FINDLAY, Ohio—Cooper Tire & Rubber Co. said production is ramping up at its troubled Cooper Chengshan (Shandong) Tire joint venture facility in Rongcheng, China.
The plant played a key role in Cooper's decision in late December to terminate its $2.5 billion merger agreement with India's Apollo Tyres Ltd. after six months of disputes and court battles.
More than 5,000 workers at the joint venture factory had been on strike to protest the Apollo takeover of Cooper, which owns 65 percent of the venture, with China's Chengshan Group holding the rest. CCT union leaders reportedly were trying to block the Cooper-Apollo transaction from taking place because they didn't believe Apollo could repay the debt it would take on to finance the acquisition. The workers worried that it could put their jobs and pay in jeopardy.
Findlay-based Cooper issued the following statement regarding reports that production of Cooper-brand tires has resumed at the CCT facility in Rongcheng:
“Preliminary work to ramp up production of Cooper brands at CCT is taking place. While this is a step forward in resolving the issues there, Cooper is looking to the labor union and joint venture partner to assure that production will indeed resume in full and will continue uninterrupted.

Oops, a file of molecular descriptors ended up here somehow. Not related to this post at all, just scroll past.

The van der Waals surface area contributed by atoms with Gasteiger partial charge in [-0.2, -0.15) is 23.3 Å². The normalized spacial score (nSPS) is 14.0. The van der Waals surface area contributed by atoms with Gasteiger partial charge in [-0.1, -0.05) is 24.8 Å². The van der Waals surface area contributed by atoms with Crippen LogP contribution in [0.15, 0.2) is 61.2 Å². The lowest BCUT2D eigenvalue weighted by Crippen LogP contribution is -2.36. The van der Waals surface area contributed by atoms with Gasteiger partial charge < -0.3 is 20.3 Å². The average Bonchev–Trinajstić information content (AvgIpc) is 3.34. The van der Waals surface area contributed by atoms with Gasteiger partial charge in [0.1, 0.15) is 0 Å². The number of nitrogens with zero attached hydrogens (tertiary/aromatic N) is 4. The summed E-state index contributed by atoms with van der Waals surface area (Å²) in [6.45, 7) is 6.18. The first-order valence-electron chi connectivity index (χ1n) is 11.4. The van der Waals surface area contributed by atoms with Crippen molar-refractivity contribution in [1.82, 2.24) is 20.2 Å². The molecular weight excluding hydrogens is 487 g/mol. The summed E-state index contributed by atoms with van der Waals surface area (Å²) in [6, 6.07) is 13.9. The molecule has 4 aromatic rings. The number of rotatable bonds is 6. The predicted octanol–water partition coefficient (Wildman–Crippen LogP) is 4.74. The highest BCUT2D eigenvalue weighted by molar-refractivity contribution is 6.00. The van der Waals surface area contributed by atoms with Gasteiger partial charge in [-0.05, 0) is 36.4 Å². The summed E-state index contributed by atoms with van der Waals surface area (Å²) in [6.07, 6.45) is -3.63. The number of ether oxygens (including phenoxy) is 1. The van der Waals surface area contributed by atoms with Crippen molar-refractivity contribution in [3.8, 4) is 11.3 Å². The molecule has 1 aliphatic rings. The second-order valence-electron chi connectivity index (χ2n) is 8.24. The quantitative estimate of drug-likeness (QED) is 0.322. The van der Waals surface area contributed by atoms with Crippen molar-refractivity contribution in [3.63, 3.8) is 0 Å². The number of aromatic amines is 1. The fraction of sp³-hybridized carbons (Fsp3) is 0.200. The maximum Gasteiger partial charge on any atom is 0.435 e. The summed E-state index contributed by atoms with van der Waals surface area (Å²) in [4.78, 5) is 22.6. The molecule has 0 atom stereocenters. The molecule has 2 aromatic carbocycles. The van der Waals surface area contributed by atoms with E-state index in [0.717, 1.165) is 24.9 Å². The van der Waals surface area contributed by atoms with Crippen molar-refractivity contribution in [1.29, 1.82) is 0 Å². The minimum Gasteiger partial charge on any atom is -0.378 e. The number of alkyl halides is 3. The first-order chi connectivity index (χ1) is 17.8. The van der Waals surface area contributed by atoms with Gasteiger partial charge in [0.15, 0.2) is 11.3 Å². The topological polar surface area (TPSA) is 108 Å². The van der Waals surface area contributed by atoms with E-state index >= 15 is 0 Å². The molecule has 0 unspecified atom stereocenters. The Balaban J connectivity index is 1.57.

“While restarting production of Cooper brands at CCT indicates positive progress, it is absolutely critical that actions are taken there to allow Cooper to resume regular financial reporting. This remains an open issue, and we are working hard to resolve it as our top priority.”
When Cooper announced on Dec. 30 that it was terminating the merger with Apollo, the company said working on restoring normal relations with CCT would be its first priority before looking at its other options, including other possible merger agreements.
“The issues at CCT were driven by the merger agreement, and with the agreement now terminated, Cooper is working independently to restore normal operations at CCT, including obtaining the information needed for Cooper to resume regular financial reporting as soon as possible,” said Roy Armes, Cooper Chairman, CEO and president at the time.
“Once the situation at CCT is resolved and regular financial reporting has resumed, Cooper will be in a position to address additional options for the deployment of capital targeted at returning value for our stockholders,” he added.
The tire maker also said it planned to continue to pursue legal claims against Apollo, claiming the agreement's $50 million termination fee against Cooper—if Cooper terminated the agreement—doesn't apply. However, the company said it will pursue the $112.5 million termination fee against Apollo along with other damages.